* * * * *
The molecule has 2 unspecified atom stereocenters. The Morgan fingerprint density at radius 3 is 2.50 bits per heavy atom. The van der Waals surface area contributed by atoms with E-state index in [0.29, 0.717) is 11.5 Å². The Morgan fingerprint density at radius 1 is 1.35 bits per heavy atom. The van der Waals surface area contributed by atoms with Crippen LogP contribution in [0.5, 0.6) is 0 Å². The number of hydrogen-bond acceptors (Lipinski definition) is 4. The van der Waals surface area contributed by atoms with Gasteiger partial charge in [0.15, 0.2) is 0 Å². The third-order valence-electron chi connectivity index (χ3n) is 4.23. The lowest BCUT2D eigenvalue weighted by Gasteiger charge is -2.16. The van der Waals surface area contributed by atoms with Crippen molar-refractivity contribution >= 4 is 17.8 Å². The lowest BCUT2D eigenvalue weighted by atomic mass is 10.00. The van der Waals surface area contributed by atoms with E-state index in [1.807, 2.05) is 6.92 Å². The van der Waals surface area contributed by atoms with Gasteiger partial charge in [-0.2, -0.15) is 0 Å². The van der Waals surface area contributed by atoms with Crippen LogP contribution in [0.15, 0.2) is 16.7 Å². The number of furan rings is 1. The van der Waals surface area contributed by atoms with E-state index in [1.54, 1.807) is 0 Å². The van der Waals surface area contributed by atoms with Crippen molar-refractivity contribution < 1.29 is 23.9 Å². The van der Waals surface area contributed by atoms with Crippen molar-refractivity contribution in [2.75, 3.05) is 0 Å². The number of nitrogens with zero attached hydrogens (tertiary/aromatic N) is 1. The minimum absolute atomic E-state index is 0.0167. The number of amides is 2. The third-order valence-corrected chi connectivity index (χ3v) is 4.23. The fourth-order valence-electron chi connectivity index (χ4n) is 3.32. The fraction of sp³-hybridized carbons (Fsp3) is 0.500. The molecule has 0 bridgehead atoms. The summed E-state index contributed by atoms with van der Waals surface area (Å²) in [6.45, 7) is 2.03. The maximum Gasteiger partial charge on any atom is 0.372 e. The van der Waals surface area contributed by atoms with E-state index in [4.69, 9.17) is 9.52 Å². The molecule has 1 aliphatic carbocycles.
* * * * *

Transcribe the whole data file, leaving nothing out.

The molecule has 2 unspecified atom stereocenters. The Morgan fingerprint density at radius 3 is 2.50 bits per heavy atom. The van der Waals surface area contributed by atoms with E-state index in [0.29, 0.717) is 11.5 Å². The Morgan fingerprint density at radius 1 is 1.35 bits per heavy atom. The van der Waals surface area contributed by atoms with Crippen LogP contribution in [0.5, 0.6) is 0 Å². The number of hydrogen-bond acceptors (Lipinski definition) is 4. The van der Waals surface area contributed by atoms with Gasteiger partial charge in [0.15, 0.2) is 0 Å². The third-order valence-electron chi connectivity index (χ3n) is 4.23. The lowest BCUT2D eigenvalue weighted by Gasteiger charge is -2.16. The van der Waals surface area contributed by atoms with Crippen molar-refractivity contribution >= 4 is 17.8 Å². The lowest BCUT2D eigenvalue weighted by atomic mass is 10.00. The van der Waals surface area contributed by atoms with E-state index in [1.807, 2.05) is 6.92 Å². The van der Waals surface area contributed by atoms with Gasteiger partial charge in [-0.2, -0.15) is 0 Å². The van der Waals surface area contributed by atoms with Crippen LogP contribution in [0.15, 0.2) is 16.7 Å². The number of furan rings is 1. The van der Waals surface area contributed by atoms with E-state index in [1.54, 1.807) is 0 Å². The van der Waals surface area contributed by atoms with Crippen molar-refractivity contribution < 1.29 is 23.9 Å². The van der Waals surface area contributed by atoms with Crippen molar-refractivity contribution in [2.75, 3.05) is 0 Å². The number of nitrogens with zero attached hydrogens (tertiary/aromatic N) is 1. The minimum absolute atomic E-state index is 0.0167. The number of amides is 2. The third-order valence-corrected chi connectivity index (χ3v) is 4.23. The fourth-order valence-electron chi connectivity index (χ4n) is 3.32. The fraction of sp³-hybridized carbons (Fsp3) is 0.500. The molecule has 0 bridgehead atoms. The summed E-state index contributed by atoms with van der Waals surface area (Å²) in [6.45, 7) is 2.03. The maximum Gasteiger partial charge on any atom is 0.372 e. The van der Waals surface area contributed by atoms with E-state index in [4.69, 9.17) is 9.52 Å². The molecule has 1 aliphatic carbocycles.